By Bringing an Arab Party into the Government, Israel Fulfilled Part of Vladimir Jabotinsky’s Vision

On Monday, Prime Minister Naftali Bennett and Alternate Prime Minister Yair Lapid announced their decision to dissolve the government and call for new elections—the fifth since 2019. Much ink will be spilled about the successes and failures of the unusual coalition led by Bennett and Lapid and why it collapsed after only a year in power. Einat Wilf attends to the fact that, of the eight disparate parties it brought together, one was the Islamist Ra’am, the first Arab party to be included in an Israeli government. Wilf points out that Ra’am’s participation in the outgoing coalition is in fact a realization of the ideas set forth by the great Zionist thinker Vladimir Jabotinsky, in his seminal essay “On the Iron Wall.”

Jabotinsky did not believe that the Zionists were destined to live always by the sword. Once the Arabs truly accepted the existence of the Jewish state, Jews and Arabs would govern together. On the other side of the Iron Wall, he believed in a highly liberal vision for the emergent state where “in every cabinet where the prime minister is a Jew, the vice-premiership shall be offered to an Arab, and vice-versa.”

Israel is closer today than it has ever been in its history to realizing the goal of full acceptance in a predominantly Arab and Islamic region. The Abraham Accords present a compelling alternative Arab-Muslim narrative, one that embraces the Jewish state as an integral part of the region rather than a foreign implant.

Similarly, [Ra’am’s leader] Mansour Abbas has given political voice to the Arab citizens of Israel who seek true integration into the Jewish state. Those are the Arab citizens who are volunteering in increasing numbers to serve in the Israel Defense Force. Those are the Arab citizens who defend Israel in diplomatic forums and on social media against its detractors. These developments reflect very real achievements of Jabotinsky’s Iron Wall. Many Arab Israelis do not seek the country’s destruction. They support, and participate in, its success.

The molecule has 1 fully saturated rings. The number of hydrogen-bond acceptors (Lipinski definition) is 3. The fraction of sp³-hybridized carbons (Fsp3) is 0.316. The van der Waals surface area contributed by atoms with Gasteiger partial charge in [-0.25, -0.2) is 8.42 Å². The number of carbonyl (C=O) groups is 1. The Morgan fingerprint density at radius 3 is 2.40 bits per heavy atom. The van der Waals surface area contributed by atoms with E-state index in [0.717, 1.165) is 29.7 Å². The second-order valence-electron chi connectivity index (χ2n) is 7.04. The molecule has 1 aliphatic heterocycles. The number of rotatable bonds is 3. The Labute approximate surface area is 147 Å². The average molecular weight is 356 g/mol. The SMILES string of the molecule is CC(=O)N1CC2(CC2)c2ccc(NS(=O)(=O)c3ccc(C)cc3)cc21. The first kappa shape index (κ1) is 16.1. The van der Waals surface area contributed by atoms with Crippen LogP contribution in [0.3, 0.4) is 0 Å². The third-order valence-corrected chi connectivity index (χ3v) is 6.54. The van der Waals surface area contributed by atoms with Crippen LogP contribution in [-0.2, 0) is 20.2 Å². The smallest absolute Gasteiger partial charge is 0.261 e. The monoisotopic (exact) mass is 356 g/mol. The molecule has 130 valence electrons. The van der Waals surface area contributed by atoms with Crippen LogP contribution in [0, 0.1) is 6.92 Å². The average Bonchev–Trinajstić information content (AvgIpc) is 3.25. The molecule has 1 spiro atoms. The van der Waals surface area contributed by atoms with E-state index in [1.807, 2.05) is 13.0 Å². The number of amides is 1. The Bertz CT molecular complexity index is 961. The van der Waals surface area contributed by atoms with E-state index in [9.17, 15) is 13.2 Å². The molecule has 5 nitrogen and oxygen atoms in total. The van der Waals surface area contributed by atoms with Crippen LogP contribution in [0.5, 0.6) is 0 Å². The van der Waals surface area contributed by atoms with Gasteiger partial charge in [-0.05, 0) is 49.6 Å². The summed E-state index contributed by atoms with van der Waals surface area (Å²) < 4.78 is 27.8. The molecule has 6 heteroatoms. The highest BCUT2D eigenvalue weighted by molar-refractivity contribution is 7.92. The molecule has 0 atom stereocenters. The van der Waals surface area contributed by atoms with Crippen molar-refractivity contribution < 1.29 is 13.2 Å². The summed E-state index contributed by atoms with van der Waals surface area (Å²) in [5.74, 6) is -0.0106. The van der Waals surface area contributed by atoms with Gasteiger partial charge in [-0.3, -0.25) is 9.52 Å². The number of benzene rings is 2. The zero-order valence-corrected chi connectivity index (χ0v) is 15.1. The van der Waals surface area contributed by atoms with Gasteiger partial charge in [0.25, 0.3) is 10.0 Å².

But these achievements remain fragile. Abbas’s political rival among Israel’s Arab political leaders, Ayman Odeh, leader of the Joint List (an alliance of Arab parties), recently told young Israeli Arabs not to join the “occupation forces.” Odeh described Abbas’s conduct as “insulting and humiliating.” . . . Odeh represents a substantial number of Israel’s Arab citizens, if not the majority. . . . While positive signs of acceptance need to be celebrated, it would be unwise to ignore or explain away indications to the contrary.

Read more at State of Tel Aviv

More about: Israeli Arabs, Israeli politics, Mansour Abbas, Vladimir Jabotinsky

Only Hamas’s Defeat Can Pave the Path to Peace

Opponents of the IDF’s campaign in Gaza often appeal to two related arguments: that Hamas is rooted in a set of ideas and thus cannot be defeated militarily, and that the destruction in Gaza only further radicalizes Palestinians, thus increasing the threat to Israel. Rejecting both lines of thinking, Ghaith al-Omar writes:

What makes Hamas and similar militant organizations effective is not their ideologies but their ability to act on them. For Hamas, the sustained capacity to use violence was key to helping it build political power. Back in the 1990s, Hamas’s popularity was at its lowest point, as most Palestinians believed that liberation could be achieved by peaceful and diplomatic means. Its use of violence derailed that concept, but it established Hamas as a political alternative.

Ever since, the use of force and violence has been an integral part of Hamas’s strategy. . . . Indeed, one lesson from October 7 is that while Hamas maintains its military and violent capabilities, it will remain capable of shaping the political reality. To be defeated, Hamas must be denied that. This can only be done through the use of force.

Any illusions that Palestinian and Israeli societies can now trust one another or even develop a level of coexistence anytime soon should be laid to rest. If it can ever be reached, such an outcome is at best a generational endeavor. . . . Hamas triggered war and still insists that it would do it all again given the chance, so it will be hard-pressed to garner a following from Palestinians in Gaza who suffered so horribly for its decision.

Read more at Washington Institute for Near East Policy

More about: Gaza War 2023, Hamas, Israeli-Palestinian Conflict